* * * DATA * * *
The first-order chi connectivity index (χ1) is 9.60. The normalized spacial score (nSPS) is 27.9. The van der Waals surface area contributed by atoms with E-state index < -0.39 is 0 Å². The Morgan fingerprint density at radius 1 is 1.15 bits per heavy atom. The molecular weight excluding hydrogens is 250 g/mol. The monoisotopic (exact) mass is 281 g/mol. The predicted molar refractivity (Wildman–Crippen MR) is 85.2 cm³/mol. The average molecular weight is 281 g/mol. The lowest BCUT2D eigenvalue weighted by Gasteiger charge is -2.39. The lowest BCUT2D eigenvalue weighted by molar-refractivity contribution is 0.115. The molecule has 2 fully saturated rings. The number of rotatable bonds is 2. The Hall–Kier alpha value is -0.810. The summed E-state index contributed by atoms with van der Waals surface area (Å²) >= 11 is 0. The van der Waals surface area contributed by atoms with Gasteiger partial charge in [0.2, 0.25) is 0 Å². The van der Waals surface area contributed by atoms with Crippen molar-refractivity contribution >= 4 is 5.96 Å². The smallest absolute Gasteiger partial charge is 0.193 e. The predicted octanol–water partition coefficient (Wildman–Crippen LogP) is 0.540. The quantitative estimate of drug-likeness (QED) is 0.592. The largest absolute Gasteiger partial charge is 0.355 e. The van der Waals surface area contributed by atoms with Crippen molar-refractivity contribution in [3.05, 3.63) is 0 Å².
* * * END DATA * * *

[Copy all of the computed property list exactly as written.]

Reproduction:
The first-order chi connectivity index (χ1) is 9.60. The normalized spacial score (nSPS) is 27.9. The van der Waals surface area contributed by atoms with E-state index < -0.39 is 0 Å². The Morgan fingerprint density at radius 1 is 1.15 bits per heavy atom. The molecular weight excluding hydrogens is 250 g/mol. The monoisotopic (exact) mass is 281 g/mol. The predicted molar refractivity (Wildman–Crippen MR) is 85.2 cm³/mol. The average molecular weight is 281 g/mol. The lowest BCUT2D eigenvalue weighted by Gasteiger charge is -2.39. The lowest BCUT2D eigenvalue weighted by molar-refractivity contribution is 0.115. The molecule has 2 fully saturated rings. The number of rotatable bonds is 2. The Hall–Kier alpha value is -0.810. The summed E-state index contributed by atoms with van der Waals surface area (Å²) >= 11 is 0. The van der Waals surface area contributed by atoms with Gasteiger partial charge in [0.2, 0.25) is 0 Å². The van der Waals surface area contributed by atoms with Crippen molar-refractivity contribution >= 4 is 5.96 Å². The smallest absolute Gasteiger partial charge is 0.193 e. The predicted octanol–water partition coefficient (Wildman–Crippen LogP) is 0.540. The quantitative estimate of drug-likeness (QED) is 0.592. The largest absolute Gasteiger partial charge is 0.355 e. The van der Waals surface area contributed by atoms with Crippen molar-refractivity contribution in [3.05, 3.63) is 0 Å².